lephants have such sad expressive faces that is hard to imagine how anyone could harm them. They have drawn lips and sagging shoulders; a long, drooping demeanour; sad, knowing eyes capable of laying on the guilt. Yet, it would appear that guilt is not enough to save them. Eighty years ago there were perhaps 6 to 9 million African and Asian elephants. Today there are roughly half a million left. Day by day, they are getting closer to extinction.
Perhaps we need some new ideas. Perhaps it is time for a different perspective on why elephants need saving. Rather than their bodies, maybe it is their shared memories and experience that we might one day come to value. This is the argument that I’d like to put forward in this piece.
Let’s start with their neural hardware. Elephant brains are enormous – far larger than might be expected for a creature of their size. This is partly because, like humans, their brains have been forged over many millions of years of periodic drought and starvation. The world has filled up with the individuals that are the most enduring. Those that are most adept at communicating, supporting, coordinating. Those with a good understanding of family bonds.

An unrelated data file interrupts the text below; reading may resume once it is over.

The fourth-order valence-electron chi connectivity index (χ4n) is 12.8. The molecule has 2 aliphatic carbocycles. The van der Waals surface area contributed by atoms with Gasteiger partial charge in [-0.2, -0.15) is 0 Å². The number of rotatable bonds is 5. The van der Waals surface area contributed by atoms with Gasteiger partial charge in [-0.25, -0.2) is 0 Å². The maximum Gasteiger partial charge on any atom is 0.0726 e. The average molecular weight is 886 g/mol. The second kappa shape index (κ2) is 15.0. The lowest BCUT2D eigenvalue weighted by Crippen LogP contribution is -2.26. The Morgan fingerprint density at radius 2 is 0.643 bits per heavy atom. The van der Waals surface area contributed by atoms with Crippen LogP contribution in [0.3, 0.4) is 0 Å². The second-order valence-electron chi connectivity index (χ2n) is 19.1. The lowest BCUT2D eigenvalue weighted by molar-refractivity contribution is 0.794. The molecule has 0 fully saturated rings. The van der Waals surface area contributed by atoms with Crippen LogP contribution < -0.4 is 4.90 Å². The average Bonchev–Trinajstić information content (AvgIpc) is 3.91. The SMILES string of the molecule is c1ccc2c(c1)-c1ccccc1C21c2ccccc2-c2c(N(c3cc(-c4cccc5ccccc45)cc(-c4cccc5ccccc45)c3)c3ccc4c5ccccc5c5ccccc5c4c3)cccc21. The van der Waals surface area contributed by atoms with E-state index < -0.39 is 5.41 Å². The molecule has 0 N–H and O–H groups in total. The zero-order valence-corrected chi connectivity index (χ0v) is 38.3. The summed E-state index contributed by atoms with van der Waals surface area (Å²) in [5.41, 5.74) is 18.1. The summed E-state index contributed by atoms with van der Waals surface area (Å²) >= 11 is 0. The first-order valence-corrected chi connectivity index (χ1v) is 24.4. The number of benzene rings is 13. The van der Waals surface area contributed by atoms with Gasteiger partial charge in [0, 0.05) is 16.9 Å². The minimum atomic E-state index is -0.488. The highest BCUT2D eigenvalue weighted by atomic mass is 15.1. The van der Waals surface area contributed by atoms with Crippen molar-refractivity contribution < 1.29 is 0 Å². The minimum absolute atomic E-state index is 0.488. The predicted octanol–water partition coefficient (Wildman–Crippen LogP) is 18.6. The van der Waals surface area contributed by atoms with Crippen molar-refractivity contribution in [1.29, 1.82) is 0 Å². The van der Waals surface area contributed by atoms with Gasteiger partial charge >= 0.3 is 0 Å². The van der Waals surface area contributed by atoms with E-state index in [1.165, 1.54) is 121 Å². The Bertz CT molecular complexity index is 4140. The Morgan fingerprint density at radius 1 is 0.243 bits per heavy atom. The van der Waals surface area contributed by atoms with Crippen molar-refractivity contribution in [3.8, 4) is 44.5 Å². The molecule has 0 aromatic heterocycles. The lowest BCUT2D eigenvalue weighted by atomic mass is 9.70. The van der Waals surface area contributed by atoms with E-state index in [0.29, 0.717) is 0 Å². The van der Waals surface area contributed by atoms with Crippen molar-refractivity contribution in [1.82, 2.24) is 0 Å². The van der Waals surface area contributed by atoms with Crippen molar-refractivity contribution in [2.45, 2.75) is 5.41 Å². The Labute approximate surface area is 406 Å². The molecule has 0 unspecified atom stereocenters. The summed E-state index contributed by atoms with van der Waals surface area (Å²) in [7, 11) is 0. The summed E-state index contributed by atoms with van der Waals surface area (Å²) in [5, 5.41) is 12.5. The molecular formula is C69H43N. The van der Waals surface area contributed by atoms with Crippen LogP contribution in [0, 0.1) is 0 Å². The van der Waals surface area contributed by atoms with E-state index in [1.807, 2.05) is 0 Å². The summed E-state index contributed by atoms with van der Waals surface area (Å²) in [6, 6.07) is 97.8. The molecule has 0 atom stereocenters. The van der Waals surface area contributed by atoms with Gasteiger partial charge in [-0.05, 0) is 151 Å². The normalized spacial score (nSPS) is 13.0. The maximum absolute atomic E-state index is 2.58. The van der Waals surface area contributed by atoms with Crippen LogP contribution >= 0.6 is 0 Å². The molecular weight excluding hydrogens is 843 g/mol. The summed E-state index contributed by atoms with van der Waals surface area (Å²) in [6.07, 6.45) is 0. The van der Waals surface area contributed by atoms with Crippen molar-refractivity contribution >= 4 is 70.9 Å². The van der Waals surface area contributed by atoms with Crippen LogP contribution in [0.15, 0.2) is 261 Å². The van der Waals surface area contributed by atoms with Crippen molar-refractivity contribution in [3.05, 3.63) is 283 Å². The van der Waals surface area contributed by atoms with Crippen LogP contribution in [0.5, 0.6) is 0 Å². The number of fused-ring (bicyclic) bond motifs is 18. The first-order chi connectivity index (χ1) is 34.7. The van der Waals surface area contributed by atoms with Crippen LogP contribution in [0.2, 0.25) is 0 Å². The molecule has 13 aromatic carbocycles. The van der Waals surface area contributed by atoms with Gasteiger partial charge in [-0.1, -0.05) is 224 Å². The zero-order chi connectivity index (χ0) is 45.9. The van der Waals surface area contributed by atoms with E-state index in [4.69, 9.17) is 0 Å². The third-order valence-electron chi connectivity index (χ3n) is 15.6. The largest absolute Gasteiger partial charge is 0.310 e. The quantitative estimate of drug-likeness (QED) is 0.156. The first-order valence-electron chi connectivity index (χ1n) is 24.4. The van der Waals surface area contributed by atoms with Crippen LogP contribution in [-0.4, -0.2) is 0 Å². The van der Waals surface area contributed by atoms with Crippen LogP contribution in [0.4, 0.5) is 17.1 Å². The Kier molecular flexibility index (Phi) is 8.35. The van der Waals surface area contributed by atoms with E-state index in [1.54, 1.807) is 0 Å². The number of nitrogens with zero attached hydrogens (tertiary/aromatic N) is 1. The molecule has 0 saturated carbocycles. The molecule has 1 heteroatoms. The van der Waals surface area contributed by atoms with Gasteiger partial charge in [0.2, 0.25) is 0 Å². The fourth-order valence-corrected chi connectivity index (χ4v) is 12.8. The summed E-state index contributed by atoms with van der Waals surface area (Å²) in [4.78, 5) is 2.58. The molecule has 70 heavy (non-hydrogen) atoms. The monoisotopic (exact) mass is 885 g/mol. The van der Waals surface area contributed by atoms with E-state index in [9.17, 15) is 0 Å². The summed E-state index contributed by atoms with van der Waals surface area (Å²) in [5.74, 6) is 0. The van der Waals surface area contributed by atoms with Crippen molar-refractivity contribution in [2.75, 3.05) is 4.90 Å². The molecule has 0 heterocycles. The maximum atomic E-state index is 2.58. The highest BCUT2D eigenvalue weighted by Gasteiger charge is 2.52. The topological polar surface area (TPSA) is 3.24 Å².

Enhanced memory is another attribute commonly found in drought-afflicted creatures: those that remember the location of waterholes will be the ones who thrive. Natural selection favours them. And so it is that elephant brains, like ours, possess over 100bn neurons.
I believe that it is this capacity for memory – or rather, information storage – that we should celebrate in elephants. The old adage that elephants never forget has more than a little truth to it.
In 2007 Lucy Bates and colleagues at the University of St Andrews found that elephants in Amboseli national park in Kenya, could smell the difference between local ethnic groups and…